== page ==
The Allard Pierson Museum is situated on Oude Turfmarkt, opposite Rokin and not far from Muntplein. This archaeological museum, which is part of the University of Amsterdam, features exhibitions on ancient civilizations such as the Persians, Greeks and Romans. The museum is housed in an imposing building that suits its function. The building was, however, originally a bank. It was built in 1869 as the headquarters of De Nederlandsche Bank, which remained in the building until 1968 when it moved to its current location in Frederiksplein.
De Nederlandsche Bank was founded by King Willem I in 1814 and was housed in a number of buildings on Oude Turfmarkt. Because this accommodation soon proved to be unsuitable, in around 1865 the Amsterdam architect W.A.Froger (1812-1883) was commissioned to design a new building. Froger had trained in Breda as a military architect and engineer. He was an exceptional and many-sided man who is regarded as the driving force behind the construction of the North Sea Canal.
Difference in colour
The bank building Froger designed on Oude Turfmarkt has two storeys, a basement and an attic. The symmetrical neo-Classical façade is provided with projecting sections – so-called risalits – in the middle and at both ends. The entrance is situated in the left-hand corner risalit. A striking feature is the difference in colour between the lower and upper halves of the building. This has to do with the use of different types of sandstone. The superior Bremer or Oberkirchner sandstone was scarce and so the upper section of the façade had to be executed in the inferior Bentheimer sandstone. In the pediment, the triangular frame in the middle, is a representation of two women with a sailing ship and a locomotive. This is virtually the only ornamentation in the sober façade.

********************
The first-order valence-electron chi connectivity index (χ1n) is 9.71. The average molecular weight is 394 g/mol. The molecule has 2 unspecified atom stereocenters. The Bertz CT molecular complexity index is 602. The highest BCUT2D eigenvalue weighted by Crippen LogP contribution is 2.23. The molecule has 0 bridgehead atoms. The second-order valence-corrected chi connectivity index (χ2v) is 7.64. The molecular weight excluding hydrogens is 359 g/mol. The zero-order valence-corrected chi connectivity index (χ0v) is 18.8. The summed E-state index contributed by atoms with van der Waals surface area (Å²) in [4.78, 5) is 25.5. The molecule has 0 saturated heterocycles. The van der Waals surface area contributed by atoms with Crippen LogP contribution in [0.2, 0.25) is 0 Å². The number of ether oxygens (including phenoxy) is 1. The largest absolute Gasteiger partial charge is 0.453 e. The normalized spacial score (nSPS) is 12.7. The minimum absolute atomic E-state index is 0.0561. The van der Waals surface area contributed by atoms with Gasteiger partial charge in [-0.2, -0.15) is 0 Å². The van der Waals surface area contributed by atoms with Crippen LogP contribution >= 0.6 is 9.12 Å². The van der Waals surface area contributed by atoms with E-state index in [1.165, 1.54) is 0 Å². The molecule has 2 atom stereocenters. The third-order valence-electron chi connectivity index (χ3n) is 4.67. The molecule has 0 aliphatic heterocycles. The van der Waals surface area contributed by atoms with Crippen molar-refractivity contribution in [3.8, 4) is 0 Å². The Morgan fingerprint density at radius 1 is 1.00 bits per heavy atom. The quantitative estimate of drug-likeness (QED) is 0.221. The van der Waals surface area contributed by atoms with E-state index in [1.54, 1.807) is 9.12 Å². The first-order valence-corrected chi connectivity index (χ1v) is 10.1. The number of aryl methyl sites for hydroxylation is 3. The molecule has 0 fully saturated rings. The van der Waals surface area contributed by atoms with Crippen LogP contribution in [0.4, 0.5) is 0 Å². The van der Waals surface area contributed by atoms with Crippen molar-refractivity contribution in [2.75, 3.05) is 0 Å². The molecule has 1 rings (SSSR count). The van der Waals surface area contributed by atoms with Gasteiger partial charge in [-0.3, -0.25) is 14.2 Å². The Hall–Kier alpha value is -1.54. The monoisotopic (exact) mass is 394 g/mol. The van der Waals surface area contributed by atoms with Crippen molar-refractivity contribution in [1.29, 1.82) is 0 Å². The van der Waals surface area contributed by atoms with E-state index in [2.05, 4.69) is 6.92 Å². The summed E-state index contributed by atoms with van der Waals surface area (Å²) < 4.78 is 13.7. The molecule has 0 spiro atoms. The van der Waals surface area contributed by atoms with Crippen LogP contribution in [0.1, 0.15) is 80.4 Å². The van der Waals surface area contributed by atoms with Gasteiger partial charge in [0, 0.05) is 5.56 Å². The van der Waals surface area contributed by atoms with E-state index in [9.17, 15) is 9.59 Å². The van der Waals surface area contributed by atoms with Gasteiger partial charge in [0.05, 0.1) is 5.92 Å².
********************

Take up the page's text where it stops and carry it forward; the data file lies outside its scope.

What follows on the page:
When De Nederlandsche Bank relocated, the building came into the possession of the University of Amsterdam, who made it available to the Allard Pierson Museum. In collaboration with the artist Dick Elffers and the architect Jaap Schipper, the building was converted to its new use. The museum was opened in 1976 by Princess Beatrix. The building is currently undergoing a phased redevelopment but remains open to the public.